These crows can often be mistaken for other members of the Corvidae family such as rooks and ravens. Carrion crows have glossy all-black feathers, and, unlike rooks, they have an all-black beak with no bare patches, and no visible feathers on their legs. They are smaller than ravens with a longer more slender beak and square tail compared to the ravens pointed. They are often seen on their own or in pairs all around the UK. Carrion crows are monomorphic, meaning that the males and females look identical, and can only be sexed with highly accurate measures. Once they know your garden is safe, they can become frequent garden visitors.
Average Length: 45 - 47cm
Average Lifespan: 4 Years
Average Wingspan: 93-104 cm
Carrion crows are scavengers and will eat almost anything they can get their beaks on from seeds to eggs, and as their names suggests, carrion. They are often disliked as they feed on carcasses, but they play a vital role in the removal of dead material from their habitats and our cities.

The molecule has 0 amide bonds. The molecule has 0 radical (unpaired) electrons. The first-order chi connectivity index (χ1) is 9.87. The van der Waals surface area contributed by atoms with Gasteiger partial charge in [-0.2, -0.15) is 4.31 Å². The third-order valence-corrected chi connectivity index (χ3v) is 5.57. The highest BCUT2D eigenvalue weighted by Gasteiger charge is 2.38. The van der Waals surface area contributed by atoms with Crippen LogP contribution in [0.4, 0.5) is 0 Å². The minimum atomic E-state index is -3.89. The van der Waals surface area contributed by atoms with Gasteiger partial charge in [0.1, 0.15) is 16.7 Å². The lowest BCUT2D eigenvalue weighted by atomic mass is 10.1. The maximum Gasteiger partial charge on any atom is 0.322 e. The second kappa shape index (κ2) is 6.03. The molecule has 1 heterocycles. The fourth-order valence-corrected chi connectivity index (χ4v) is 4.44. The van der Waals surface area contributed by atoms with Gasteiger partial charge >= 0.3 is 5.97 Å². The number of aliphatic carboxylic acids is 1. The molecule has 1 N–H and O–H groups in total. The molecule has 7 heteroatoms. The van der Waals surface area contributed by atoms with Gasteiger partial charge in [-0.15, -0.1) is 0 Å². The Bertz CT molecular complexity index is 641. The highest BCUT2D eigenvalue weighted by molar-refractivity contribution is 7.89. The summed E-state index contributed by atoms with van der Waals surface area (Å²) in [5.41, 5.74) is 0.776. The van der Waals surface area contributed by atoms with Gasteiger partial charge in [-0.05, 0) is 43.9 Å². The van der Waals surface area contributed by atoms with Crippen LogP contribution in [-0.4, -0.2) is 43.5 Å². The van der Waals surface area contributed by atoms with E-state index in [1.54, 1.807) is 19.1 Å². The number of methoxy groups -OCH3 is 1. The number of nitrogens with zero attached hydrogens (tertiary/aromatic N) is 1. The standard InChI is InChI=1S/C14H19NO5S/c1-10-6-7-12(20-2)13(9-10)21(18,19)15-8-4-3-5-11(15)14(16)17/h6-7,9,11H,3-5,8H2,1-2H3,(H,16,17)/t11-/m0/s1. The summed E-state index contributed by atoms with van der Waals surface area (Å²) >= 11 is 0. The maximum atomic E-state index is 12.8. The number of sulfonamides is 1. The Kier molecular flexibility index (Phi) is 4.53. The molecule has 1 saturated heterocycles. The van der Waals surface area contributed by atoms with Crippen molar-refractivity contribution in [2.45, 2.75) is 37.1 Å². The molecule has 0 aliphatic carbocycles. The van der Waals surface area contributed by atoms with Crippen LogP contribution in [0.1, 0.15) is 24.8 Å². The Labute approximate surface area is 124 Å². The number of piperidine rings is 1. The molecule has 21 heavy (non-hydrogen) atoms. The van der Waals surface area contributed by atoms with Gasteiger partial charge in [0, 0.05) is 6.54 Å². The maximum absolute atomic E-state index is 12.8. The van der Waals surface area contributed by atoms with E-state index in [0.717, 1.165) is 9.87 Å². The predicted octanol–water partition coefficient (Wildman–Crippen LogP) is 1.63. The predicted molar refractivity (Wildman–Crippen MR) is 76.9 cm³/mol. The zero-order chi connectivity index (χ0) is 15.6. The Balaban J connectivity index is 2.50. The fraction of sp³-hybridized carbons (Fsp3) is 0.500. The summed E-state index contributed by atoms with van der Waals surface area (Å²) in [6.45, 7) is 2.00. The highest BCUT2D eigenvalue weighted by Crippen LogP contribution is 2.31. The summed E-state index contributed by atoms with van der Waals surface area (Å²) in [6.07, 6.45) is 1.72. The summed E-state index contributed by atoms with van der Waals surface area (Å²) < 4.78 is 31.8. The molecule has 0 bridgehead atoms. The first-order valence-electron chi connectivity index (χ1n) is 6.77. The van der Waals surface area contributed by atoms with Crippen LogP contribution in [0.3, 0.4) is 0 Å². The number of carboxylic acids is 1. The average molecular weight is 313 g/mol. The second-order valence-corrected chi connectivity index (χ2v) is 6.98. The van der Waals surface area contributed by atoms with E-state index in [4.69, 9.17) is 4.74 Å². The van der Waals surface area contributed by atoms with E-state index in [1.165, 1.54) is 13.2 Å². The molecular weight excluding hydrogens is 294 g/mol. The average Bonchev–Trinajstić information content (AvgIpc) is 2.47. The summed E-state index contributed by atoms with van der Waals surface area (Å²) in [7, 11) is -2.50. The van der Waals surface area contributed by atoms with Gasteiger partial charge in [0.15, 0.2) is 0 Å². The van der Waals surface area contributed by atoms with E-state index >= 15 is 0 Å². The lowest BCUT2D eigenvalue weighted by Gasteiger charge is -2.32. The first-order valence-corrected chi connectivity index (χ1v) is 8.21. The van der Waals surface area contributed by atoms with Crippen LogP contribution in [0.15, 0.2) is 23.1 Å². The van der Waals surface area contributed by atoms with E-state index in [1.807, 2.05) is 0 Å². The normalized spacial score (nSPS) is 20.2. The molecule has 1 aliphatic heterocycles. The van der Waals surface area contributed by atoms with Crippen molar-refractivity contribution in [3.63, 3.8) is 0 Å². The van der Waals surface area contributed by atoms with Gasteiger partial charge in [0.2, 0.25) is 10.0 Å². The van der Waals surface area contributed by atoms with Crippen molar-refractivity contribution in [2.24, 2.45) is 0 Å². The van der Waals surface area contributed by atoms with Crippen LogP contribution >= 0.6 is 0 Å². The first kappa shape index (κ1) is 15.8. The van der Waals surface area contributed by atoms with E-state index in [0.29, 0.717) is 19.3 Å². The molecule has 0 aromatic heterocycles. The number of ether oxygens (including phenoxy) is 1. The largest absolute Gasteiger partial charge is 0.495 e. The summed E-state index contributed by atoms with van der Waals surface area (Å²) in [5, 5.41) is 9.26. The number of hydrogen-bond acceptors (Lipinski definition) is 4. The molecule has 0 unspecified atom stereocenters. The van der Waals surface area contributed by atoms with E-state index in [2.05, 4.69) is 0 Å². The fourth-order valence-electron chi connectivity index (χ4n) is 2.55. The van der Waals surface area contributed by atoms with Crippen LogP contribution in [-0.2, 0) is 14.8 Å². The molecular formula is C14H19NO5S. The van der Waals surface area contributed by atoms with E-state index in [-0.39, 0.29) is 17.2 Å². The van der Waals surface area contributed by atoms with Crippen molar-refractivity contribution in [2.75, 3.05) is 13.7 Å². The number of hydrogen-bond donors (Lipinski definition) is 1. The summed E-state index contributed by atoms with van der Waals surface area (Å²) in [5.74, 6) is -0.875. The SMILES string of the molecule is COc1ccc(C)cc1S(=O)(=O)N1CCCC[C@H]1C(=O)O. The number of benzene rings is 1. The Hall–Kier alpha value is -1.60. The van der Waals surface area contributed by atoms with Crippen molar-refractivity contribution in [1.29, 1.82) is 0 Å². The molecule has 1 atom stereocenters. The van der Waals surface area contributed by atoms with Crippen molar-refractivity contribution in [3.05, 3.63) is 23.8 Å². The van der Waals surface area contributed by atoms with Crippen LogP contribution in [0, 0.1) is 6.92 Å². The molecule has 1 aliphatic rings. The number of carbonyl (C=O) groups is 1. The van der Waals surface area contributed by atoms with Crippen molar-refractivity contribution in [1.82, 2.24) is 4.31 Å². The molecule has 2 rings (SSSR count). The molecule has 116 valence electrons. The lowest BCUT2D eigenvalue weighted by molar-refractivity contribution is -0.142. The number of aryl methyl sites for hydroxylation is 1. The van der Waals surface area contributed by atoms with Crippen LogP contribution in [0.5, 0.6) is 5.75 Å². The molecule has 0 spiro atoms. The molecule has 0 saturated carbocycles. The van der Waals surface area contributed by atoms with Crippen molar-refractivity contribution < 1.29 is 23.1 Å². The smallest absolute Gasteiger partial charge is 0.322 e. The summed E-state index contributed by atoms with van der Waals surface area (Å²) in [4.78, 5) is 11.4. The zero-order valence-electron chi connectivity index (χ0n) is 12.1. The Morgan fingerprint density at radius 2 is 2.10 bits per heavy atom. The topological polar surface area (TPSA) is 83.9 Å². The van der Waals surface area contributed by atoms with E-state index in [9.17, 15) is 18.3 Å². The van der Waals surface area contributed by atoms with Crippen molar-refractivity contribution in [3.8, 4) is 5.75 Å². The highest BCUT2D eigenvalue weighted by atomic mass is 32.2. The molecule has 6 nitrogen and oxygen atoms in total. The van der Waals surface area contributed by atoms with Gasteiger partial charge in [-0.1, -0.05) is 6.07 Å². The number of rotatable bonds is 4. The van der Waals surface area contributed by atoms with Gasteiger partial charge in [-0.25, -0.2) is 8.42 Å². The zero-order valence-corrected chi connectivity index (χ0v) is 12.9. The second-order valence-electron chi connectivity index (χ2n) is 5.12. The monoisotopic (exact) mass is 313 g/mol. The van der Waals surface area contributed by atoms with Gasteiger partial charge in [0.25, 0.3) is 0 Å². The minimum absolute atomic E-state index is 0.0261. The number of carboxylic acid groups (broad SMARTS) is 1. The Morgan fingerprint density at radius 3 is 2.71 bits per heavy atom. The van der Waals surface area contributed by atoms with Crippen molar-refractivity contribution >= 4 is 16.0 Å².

How and what to feed them: Carrion crows will eat almost everything you put out from seeds to food scraps. However, having a feeding table will make it easier for them and avoid them damaging your smaller feeders.
Unlike rooks, carrion crows are usually solitary nesters however some populations do cooperate with other pairs when nesting. They build large, rugged nests out of any material they can find such as sticks, bones and rags. They lay a single clutch of 3-4 eggs at the beginning of April which they incubate for 18-20 days, the hatchlings then remain in the nest for around 30 more days before fledging.
Carrion crows are successful all over the UK and face few threats. However, carrion crows are often persecuted due to damage they can cause to livestock and crops. In the UK it is legal to trap and kill carrion crows with a licence. With the definition of livestock being expanded to include gamebirds, persecution of carrion crows is likely to increase. While evidence suggests that crows have a minor impact on prey populations there is some evidence that they can impact the productivity of prey species.
Corvids (including crows) are known for their intelligence and have been shown to solve simple problems, use tools and recognise human faces and voices.